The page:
Season 18 is pretty quick to get rid of hanging over elements. K9 is blown up in the first few minutes and is frequently incapacitated in subsequent stories before finally being disposed of, whilst Romana is characterised less as a female Doctor but instead more as a strong intelligent companion before she too is allowed to depart (admitedly to be a female Doctor but one with a mission!). The Doctor too has shed for the most part his wilder excesses - like many graduates stepping out into the big wide world he realises that it's no longer an all-out fun place anymore, even if the downbeat grim phase of the series is a few years off. The student days are clearly over. Note also that instead of the jumble of clothes grabbed out of a wardrope at random he now wears clothes that are clearly meant to be worn together. Again there have been advances and the old manic days are gone.

At the time Season 18 was lauded as a veritable triumph, with Meglos panned for much the same reasons as it continues to be so to this day, whilst The Leisure Hive itself did not garner much popularity in the first DWM Season Survey, although few people commented to say why. With the wider public it's harder to say. The middle five Tom Baker seasons all went out as part of what many consider to be the greatest ever evening line-up of programmes the BBC has ever produced - Saturday evenings in the mid to late 1970s when the BBC had a strong line-up of drama, light entertainment and sport all complementing one anohter, up against a patchwork of different oppositions in the different ITV regions. By contrast Season 18 went out in an earlier timeslot, with that evening schedule in tatters after ITV stole or copied vital parts, and up against a unified and serious competition for the first time. The impact of Michael Grade (then an ITV executive largely responsible for this new fierce competiton) was felt on the programme long before the "Cancellation Crisis". Losing that Saturday evening line-up protection was probably the greatest blow struck to the series, leaving it exposed to transient audiences and having little chance to feed off shows around it and generate loyalties to them all.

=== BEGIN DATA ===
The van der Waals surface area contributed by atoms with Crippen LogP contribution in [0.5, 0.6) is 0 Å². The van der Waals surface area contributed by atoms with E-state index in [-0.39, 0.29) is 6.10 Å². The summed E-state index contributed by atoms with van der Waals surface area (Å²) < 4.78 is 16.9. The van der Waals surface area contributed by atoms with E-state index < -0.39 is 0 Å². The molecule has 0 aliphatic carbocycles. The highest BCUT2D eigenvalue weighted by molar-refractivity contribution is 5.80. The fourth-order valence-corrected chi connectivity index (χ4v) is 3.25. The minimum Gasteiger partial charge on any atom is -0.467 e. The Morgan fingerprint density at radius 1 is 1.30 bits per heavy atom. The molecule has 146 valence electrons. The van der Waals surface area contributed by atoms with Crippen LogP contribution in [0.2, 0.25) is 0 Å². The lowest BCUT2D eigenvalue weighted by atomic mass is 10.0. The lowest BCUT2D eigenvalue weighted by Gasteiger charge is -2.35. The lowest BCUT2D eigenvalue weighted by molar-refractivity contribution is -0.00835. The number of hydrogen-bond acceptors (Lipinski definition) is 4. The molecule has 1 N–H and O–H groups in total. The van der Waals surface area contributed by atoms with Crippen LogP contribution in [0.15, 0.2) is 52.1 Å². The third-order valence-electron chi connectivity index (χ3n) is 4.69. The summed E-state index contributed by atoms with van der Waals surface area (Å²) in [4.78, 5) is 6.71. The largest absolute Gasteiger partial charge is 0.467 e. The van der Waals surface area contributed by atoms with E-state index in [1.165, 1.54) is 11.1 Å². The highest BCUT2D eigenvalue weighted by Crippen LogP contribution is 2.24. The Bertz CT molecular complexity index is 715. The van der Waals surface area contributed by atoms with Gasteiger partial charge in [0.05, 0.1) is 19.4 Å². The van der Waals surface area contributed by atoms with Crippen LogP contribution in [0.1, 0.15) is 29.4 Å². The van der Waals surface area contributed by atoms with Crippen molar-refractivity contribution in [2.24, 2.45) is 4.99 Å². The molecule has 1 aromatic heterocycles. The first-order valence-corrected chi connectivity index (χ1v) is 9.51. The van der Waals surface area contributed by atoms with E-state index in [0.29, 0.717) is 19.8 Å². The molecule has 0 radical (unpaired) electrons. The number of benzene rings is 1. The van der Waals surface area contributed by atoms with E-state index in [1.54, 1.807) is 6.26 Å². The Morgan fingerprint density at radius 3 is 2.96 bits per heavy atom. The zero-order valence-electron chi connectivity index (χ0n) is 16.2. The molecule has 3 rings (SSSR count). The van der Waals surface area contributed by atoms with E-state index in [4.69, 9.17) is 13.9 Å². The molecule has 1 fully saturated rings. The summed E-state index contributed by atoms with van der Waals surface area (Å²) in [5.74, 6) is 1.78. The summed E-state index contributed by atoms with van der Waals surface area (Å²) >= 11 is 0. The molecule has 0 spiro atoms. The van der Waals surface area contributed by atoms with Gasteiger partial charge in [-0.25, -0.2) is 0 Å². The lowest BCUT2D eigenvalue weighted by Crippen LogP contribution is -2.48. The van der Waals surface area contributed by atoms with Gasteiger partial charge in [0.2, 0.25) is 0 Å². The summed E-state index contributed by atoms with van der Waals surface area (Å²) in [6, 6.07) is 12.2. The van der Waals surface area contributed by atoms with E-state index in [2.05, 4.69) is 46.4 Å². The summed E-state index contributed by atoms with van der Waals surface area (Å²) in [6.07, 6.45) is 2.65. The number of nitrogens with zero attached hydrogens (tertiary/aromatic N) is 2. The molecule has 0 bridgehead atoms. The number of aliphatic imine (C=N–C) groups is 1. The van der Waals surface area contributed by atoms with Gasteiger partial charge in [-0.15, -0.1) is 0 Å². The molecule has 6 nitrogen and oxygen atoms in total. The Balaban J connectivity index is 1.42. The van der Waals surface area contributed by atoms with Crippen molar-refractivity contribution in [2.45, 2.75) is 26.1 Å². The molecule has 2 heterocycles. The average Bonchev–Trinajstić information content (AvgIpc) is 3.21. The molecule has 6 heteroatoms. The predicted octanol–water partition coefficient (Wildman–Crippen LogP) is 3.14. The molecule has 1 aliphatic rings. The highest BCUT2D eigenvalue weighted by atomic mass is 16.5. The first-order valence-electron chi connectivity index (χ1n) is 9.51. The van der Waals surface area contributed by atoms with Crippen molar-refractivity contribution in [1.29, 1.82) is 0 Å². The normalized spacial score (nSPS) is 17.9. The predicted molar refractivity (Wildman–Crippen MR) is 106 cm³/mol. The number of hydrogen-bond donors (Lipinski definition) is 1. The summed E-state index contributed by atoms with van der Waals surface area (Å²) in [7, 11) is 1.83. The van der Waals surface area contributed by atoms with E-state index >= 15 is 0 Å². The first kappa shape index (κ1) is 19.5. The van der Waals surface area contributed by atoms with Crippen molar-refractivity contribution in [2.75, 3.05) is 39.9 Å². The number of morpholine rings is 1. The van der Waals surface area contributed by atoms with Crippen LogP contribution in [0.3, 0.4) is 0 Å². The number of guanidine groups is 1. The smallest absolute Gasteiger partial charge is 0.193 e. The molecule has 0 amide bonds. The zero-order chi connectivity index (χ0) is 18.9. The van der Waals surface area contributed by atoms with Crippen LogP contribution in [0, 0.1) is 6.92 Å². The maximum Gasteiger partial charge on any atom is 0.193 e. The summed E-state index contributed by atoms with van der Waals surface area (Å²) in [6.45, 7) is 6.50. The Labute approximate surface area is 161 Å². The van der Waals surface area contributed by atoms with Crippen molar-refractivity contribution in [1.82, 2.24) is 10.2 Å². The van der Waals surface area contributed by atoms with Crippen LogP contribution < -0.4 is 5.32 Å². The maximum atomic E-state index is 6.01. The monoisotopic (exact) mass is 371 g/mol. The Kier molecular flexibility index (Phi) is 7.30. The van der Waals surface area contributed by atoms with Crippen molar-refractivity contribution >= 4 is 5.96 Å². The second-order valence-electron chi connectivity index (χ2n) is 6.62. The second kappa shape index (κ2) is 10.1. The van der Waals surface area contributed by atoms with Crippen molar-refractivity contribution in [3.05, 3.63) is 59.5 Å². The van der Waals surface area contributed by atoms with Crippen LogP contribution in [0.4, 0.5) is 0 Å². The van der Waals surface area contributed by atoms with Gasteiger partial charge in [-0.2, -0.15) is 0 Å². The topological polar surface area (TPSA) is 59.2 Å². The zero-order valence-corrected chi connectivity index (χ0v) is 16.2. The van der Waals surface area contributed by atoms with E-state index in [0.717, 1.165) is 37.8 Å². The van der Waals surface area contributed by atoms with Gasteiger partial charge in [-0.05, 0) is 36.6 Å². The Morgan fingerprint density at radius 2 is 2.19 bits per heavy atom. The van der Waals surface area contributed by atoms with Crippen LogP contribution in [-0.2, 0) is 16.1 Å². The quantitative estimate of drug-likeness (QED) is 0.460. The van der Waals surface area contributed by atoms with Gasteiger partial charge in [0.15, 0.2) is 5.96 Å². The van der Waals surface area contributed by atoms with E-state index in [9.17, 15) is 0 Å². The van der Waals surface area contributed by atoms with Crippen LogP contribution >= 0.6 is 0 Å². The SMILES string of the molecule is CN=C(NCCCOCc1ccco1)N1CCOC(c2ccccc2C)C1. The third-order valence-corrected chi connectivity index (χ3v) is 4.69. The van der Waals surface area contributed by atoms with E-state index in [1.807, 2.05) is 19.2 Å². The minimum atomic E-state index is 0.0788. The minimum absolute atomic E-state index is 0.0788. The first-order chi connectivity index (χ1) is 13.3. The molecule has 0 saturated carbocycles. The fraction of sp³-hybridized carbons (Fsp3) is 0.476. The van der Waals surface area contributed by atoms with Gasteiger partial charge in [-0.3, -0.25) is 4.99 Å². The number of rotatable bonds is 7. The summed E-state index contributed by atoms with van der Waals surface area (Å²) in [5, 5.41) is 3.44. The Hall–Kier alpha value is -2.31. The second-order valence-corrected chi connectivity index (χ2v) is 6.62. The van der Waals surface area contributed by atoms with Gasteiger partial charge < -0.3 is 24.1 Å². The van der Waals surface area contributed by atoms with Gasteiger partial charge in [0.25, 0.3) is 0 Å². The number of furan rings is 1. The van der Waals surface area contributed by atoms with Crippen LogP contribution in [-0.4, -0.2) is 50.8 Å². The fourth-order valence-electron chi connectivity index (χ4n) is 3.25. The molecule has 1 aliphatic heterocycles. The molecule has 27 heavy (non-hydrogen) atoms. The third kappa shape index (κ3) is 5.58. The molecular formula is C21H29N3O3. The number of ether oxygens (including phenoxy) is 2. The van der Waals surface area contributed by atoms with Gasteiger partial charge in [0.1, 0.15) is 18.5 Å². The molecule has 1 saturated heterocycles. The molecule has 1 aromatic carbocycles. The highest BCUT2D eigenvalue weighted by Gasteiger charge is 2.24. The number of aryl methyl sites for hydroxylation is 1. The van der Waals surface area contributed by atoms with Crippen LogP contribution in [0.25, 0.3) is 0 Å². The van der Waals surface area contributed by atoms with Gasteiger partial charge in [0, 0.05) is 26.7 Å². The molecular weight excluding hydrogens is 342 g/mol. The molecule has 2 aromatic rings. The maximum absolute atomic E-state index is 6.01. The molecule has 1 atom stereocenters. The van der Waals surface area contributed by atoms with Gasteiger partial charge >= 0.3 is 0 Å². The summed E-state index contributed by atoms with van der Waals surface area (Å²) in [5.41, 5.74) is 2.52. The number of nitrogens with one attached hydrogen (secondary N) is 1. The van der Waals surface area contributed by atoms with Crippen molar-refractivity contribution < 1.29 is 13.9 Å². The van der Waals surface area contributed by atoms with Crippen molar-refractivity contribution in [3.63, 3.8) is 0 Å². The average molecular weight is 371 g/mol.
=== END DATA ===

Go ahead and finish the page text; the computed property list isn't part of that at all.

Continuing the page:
When viewing the entire series in order from a modern perspective, it is hard to avoid the feeling that the new direction brought by Christopher H. Bidmead and John Nathan-Turner was very much needed, for all the reappraisals of the Williams years that have gone on in the last decade or so. The Docor may be more weary but the series is full of life.

It is often suggested that the entire season is structured to replace the entire TARDIS crew and set things up for the Davison Doctor and companions. But it's hard to detect where precisely this is. As late as The Keeper of Traken Tom Baker's Doctor shows promise and there are signs that there is still life in him and that he could last at least another season, whilst Adric is a character who works quite well with this Doctor and makes a change from the norm. It is only really with Logopolis, establishing both Tegan and Nyssa as companions whilst bringing the Master back again and making clear he will be returning once more that the foundations for the Davison era really get laid down.